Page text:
Japan put its nuclear calamity on a par with the worlds worst nuclear disaster,Chernobyl,on Tuesday after new data showed that more radiation leaked from its earthquake-crippled power plant in the early days of the crisis than first thought.
Japanese officials said it had taken time to measure radiation from the plant after it was smashed by March 11s massive quake and tsunami,and the upgrade in its severity rating to the highest level on a globally recognised scale did not mean the situation had suddenly become more critical.
The situation at the Fukushima Daiichi plant is slowly stabilising,step by step,and the emission of radioactive substances is on a declining trend, Prime Minister Naoto Kan told a press briefing on Tuesday. Kan said he wanted to move from emergency response to long-term rebuilding. A month has passed. We need to take steps towards restoration and reconstruction, he said.
The operator of the stricken facility appears to be no closer to restoring cooling systems at the reactors,critical to lowering the temperature of overheated nuclear fuel rods. Late on Tuesday,Japans science ministry said small amounts of strontium,one of the most harmful and long-lasting radioactive elements,had been found in soil near Fukushima Daiichi.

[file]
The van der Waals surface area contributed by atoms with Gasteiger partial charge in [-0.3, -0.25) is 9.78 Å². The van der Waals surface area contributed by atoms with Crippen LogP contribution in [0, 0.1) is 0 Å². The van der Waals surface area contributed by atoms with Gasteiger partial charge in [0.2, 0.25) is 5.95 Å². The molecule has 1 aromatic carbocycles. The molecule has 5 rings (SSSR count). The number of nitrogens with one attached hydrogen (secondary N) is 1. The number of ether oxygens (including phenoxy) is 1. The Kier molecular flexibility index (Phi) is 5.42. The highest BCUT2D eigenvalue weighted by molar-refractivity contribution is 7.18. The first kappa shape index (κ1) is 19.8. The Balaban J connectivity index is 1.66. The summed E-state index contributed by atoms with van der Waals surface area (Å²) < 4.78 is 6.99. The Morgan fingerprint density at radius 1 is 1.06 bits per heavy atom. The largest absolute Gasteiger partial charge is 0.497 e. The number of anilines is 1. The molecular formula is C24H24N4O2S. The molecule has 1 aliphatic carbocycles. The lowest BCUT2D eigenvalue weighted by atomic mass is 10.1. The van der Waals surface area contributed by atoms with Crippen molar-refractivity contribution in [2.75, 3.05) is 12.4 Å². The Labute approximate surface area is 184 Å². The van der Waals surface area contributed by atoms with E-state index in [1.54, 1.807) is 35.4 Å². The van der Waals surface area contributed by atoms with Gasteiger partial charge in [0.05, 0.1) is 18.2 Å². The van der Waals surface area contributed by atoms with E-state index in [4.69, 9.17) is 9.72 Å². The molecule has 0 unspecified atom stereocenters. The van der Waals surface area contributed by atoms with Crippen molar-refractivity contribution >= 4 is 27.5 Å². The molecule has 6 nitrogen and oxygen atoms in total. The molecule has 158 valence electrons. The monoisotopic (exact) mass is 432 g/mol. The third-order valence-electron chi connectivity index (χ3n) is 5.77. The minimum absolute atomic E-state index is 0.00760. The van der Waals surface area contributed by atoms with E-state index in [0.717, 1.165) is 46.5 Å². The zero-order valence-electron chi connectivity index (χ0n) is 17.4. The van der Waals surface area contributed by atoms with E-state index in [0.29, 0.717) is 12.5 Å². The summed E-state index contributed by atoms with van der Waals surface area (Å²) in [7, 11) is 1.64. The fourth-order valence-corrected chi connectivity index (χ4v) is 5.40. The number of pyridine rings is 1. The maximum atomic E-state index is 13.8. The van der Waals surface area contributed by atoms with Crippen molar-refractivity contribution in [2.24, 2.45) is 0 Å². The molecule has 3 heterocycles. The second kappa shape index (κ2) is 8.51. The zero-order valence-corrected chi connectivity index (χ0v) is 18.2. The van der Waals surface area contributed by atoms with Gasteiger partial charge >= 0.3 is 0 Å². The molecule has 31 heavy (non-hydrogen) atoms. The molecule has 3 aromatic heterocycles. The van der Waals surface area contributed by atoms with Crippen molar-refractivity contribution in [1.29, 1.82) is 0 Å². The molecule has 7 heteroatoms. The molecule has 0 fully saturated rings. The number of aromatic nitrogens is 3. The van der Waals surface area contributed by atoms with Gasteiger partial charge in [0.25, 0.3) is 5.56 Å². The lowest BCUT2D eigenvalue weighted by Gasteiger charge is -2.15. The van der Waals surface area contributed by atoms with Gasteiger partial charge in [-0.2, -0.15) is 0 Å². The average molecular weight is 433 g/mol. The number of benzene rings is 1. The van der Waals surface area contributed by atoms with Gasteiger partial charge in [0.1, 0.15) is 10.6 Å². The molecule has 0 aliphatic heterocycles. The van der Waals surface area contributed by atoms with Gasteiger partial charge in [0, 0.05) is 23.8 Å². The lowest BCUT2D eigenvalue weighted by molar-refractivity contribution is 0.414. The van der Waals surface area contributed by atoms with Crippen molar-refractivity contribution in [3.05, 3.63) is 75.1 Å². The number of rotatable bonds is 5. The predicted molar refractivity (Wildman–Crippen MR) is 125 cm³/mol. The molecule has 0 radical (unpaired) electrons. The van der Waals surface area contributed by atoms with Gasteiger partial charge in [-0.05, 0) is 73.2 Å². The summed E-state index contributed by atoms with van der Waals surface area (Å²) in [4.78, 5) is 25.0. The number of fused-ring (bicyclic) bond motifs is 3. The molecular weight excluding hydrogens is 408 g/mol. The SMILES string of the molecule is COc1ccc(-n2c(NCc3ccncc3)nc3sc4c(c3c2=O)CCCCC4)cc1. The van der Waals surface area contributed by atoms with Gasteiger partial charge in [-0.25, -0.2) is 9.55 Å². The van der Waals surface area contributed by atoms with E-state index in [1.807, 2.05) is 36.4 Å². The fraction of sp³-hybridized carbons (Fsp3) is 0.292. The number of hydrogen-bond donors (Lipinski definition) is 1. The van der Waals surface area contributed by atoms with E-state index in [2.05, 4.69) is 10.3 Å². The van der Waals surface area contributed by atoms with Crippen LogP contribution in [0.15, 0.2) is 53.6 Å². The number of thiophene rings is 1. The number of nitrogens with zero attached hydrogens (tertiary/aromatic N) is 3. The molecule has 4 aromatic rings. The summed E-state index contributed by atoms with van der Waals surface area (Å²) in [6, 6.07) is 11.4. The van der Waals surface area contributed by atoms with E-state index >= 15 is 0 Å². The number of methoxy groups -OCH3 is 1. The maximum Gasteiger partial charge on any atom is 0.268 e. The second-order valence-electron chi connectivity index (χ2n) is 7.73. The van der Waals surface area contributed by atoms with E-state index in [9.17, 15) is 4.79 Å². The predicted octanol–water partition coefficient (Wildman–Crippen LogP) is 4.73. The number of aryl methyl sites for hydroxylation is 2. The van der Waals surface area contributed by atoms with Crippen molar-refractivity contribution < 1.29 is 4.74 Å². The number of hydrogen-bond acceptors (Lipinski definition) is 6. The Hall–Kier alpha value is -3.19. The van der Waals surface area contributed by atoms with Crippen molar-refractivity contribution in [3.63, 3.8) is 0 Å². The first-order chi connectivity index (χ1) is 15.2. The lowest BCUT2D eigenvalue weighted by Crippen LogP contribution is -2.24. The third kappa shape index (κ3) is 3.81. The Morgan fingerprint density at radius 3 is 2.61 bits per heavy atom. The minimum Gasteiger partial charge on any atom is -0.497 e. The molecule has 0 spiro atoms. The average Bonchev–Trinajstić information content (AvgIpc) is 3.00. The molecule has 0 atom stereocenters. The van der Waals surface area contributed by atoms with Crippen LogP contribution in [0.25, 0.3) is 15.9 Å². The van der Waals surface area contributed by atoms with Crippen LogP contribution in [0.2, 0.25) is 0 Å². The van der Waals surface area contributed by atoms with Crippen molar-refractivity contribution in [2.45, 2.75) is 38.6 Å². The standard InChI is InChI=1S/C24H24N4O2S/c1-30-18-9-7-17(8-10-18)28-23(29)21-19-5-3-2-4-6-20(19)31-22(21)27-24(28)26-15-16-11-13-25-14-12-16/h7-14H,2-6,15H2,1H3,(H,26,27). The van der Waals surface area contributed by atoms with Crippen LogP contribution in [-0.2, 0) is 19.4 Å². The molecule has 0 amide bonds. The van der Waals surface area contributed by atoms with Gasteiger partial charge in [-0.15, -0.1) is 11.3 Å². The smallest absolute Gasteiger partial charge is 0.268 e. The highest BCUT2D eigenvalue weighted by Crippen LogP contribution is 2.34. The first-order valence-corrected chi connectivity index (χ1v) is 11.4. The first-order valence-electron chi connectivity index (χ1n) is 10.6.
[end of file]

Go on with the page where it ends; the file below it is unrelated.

Hidehiko Nishiyama,a deputy director-general of Nuclear and Industrial Safety Agency (NISA),said the decision to raise the severity of the incident from level 5 to 7 the same as the Chernobyl disaster in Ukraine in 1986 was based on cumulative quantities of radiation released. No radiation-linked deaths have been reported and only 21 plant workers have been affected by minor radiation sickness, according to Chief Cabinet Secretary Yukio Edano.